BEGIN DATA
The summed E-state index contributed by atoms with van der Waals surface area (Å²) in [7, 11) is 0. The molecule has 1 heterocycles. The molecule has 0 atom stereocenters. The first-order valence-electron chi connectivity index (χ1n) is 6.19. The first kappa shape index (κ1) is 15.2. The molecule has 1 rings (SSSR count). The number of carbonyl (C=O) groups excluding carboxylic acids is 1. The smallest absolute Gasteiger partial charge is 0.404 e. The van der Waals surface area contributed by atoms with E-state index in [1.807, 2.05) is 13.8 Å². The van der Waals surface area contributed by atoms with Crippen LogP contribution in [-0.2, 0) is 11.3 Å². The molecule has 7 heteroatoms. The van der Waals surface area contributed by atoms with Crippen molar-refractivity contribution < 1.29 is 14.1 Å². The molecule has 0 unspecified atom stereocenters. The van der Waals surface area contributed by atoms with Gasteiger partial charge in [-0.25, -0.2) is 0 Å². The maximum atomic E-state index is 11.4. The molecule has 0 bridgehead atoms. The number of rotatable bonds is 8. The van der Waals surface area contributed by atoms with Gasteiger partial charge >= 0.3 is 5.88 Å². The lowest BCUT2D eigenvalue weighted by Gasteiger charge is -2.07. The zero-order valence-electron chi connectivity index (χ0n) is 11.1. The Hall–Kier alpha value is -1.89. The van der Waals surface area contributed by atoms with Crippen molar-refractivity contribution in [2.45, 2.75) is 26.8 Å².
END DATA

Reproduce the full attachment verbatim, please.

The summed E-state index contributed by atoms with van der Waals surface area (Å²) in [7, 11) is 0. The molecule has 1 heterocycles. The molecule has 0 atom stereocenters. The first-order valence-electron chi connectivity index (χ1n) is 6.19. The first kappa shape index (κ1) is 15.2. The molecule has 1 rings (SSSR count). The number of carbonyl (C=O) groups excluding carboxylic acids is 1. The smallest absolute Gasteiger partial charge is 0.404 e. The van der Waals surface area contributed by atoms with E-state index in [1.807, 2.05) is 13.8 Å². The van der Waals surface area contributed by atoms with Crippen LogP contribution in [-0.2, 0) is 11.3 Å². The molecule has 7 heteroatoms. The van der Waals surface area contributed by atoms with Crippen molar-refractivity contribution < 1.29 is 14.1 Å². The molecule has 0 unspecified atom stereocenters. The van der Waals surface area contributed by atoms with Gasteiger partial charge in [-0.25, -0.2) is 0 Å². The maximum atomic E-state index is 11.4. The molecule has 0 bridgehead atoms. The number of rotatable bonds is 8. The van der Waals surface area contributed by atoms with Gasteiger partial charge >= 0.3 is 5.88 Å². The lowest BCUT2D eigenvalue weighted by Gasteiger charge is -2.07. The zero-order valence-electron chi connectivity index (χ0n) is 11.1. The Hall–Kier alpha value is -1.89. The van der Waals surface area contributed by atoms with Crippen molar-refractivity contribution in [2.45, 2.75) is 26.8 Å².